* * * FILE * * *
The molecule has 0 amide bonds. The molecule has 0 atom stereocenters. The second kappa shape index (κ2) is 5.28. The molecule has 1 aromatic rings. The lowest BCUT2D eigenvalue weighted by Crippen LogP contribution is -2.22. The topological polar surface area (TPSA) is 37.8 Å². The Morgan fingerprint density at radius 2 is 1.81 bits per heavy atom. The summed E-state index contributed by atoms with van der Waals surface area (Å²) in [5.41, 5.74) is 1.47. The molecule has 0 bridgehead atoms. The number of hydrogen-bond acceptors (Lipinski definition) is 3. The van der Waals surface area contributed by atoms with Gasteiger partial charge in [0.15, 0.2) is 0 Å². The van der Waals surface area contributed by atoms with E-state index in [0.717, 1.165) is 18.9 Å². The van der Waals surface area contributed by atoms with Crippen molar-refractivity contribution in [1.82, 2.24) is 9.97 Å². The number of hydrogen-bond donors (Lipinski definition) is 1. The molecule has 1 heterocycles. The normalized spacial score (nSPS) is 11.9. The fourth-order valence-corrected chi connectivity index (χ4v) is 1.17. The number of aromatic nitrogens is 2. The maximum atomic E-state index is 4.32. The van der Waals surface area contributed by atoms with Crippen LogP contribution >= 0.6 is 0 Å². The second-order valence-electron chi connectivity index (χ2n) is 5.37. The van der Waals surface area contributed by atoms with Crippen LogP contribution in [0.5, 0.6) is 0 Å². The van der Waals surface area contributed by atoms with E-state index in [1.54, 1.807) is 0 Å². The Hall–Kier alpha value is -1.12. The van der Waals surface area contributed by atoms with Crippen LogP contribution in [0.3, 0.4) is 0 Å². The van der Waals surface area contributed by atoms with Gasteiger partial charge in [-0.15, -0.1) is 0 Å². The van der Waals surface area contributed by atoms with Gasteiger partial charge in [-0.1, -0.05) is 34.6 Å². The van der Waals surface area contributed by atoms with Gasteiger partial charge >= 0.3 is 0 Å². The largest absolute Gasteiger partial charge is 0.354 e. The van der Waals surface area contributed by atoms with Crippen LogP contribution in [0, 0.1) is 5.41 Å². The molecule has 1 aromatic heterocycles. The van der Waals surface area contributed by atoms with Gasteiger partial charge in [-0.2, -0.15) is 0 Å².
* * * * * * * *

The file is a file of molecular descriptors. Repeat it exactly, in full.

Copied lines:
The molecule has 0 amide bonds. The molecule has 0 atom stereocenters. The second kappa shape index (κ2) is 5.28. The molecule has 1 aromatic rings. The lowest BCUT2D eigenvalue weighted by Crippen LogP contribution is -2.22. The topological polar surface area (TPSA) is 37.8 Å². The Morgan fingerprint density at radius 2 is 1.81 bits per heavy atom. The summed E-state index contributed by atoms with van der Waals surface area (Å²) in [5.41, 5.74) is 1.47. The molecule has 0 bridgehead atoms. The number of hydrogen-bond acceptors (Lipinski definition) is 3. The van der Waals surface area contributed by atoms with Gasteiger partial charge in [0.15, 0.2) is 0 Å². The van der Waals surface area contributed by atoms with E-state index in [0.717, 1.165) is 18.9 Å². The van der Waals surface area contributed by atoms with Crippen molar-refractivity contribution in [1.82, 2.24) is 9.97 Å². The number of hydrogen-bond donors (Lipinski definition) is 1. The molecule has 1 heterocycles. The normalized spacial score (nSPS) is 11.9. The fourth-order valence-corrected chi connectivity index (χ4v) is 1.17. The number of aromatic nitrogens is 2. The maximum atomic E-state index is 4.32. The van der Waals surface area contributed by atoms with Crippen LogP contribution >= 0.6 is 0 Å². The second-order valence-electron chi connectivity index (χ2n) is 5.37. The van der Waals surface area contributed by atoms with Crippen LogP contribution in [0.5, 0.6) is 0 Å². The van der Waals surface area contributed by atoms with E-state index in [1.54, 1.807) is 0 Å². The Hall–Kier alpha value is -1.12. The van der Waals surface area contributed by atoms with Crippen LogP contribution in [0.3, 0.4) is 0 Å². The van der Waals surface area contributed by atoms with Gasteiger partial charge in [-0.15, -0.1) is 0 Å². The van der Waals surface area contributed by atoms with Gasteiger partial charge in [-0.1, -0.05) is 34.6 Å². The van der Waals surface area contributed by atoms with Gasteiger partial charge >= 0.3 is 0 Å². The largest absolute Gasteiger partial charge is 0.354 e. The van der Waals surface area contributed by atoms with Crippen LogP contribution in [0, 0.1) is 5.41 Å². The molecule has 1 aromatic heterocycles. The van der Waals surface area contributed by atoms with Gasteiger partial charge in [-0.2, -0.15) is 0 Å².